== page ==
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- Patient Comments: Hyperkalemia - Diagnosis
- Patient Comments: Hyperkalemia - Symptoms
- Patient Comments: Hyperkalemia - Treatment
- Patient Comments: Hyperkalemia - Experience
- Patient Comments: Hyperkalemia - Medications
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What are the symptoms of hyperkalemia?
Hyperkalemia can be asymptomatic, meaning that it causes no symptoms. Sometimes, patients with hyperkalemia report vague symptoms including:
More serious symptoms of hyperkalemia include slow heartbeat and weak pulse. Severe hyperkalemia can result in fatal cardiac standstill (heart stoppage). Generally, a slowly rising potassium level (such as with chronic kidney failure) is better tolerated than an abrupt rise in potassium levels. Unless the rise in potassium has been very rapid, symptoms of hyperkalemia are usually not apparent until potassium levels are very high (typically 7.0 mEq/l or higher).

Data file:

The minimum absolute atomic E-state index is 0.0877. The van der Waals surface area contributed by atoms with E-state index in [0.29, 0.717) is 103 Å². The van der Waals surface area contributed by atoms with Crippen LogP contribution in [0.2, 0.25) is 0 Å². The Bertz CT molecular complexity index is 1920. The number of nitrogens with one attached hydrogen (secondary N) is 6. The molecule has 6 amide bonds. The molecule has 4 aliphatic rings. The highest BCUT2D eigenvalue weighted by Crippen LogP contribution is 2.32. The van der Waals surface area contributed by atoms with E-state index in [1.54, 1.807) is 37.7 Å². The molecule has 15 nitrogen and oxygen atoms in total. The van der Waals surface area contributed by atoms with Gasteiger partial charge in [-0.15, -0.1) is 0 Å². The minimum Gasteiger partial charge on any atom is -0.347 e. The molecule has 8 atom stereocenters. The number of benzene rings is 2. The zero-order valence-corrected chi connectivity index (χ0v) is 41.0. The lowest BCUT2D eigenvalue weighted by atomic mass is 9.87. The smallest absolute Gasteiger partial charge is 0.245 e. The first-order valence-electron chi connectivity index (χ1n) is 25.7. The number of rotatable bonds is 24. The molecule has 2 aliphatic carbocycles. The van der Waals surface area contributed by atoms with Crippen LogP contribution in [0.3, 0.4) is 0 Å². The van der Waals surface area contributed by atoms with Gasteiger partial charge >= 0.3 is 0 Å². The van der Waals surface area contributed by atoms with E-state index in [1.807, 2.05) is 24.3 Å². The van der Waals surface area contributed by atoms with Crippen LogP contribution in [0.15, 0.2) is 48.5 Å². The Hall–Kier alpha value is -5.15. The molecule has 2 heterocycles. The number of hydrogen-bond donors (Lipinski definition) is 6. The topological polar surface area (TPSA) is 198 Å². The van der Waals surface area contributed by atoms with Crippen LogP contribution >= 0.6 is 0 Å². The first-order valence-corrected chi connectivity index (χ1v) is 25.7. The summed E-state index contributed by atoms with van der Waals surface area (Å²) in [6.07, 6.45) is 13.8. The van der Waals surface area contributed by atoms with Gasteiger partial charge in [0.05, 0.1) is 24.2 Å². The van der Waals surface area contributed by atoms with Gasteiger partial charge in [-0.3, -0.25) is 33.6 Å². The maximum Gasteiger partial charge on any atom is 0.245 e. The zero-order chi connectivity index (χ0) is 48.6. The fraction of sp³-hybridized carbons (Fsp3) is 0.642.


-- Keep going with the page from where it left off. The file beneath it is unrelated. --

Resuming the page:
Symptoms may also be present that reflect the underlying medical conditions that are causing the hyperkalemia.
What causes hyperkalemia?
Potassium is normally excreted by the kidneys, so disorders that decrease the function of the kidneys can result in hyperkalemia. These include:
- acute and chronic renal failure,
- lupus nephritis,
- transplant rejection, and
- obstructive diseases of the urinary tract, such as urolithiasis (stones in the urinary tract).
Furthermore, patients with kidney dysfunctions are especially sensitive to medications that can increase blood potassium levels. For example, patients with kidney dysfunctions can develop worsening hyperkalemia when given salt substitutes that contain potassium, potassium supplements (either orally or intravenously), or medications that can increase blood potassium levels. Examples of medications that can increase blood potassium levels include:
- ACE inhibitors,
- nonsteroidal anti-inflammatory drugs (NSAIDs),
- Angiotensin II Receptor Blockers (ARBs), and
- potassium-sparing diuretics (see below).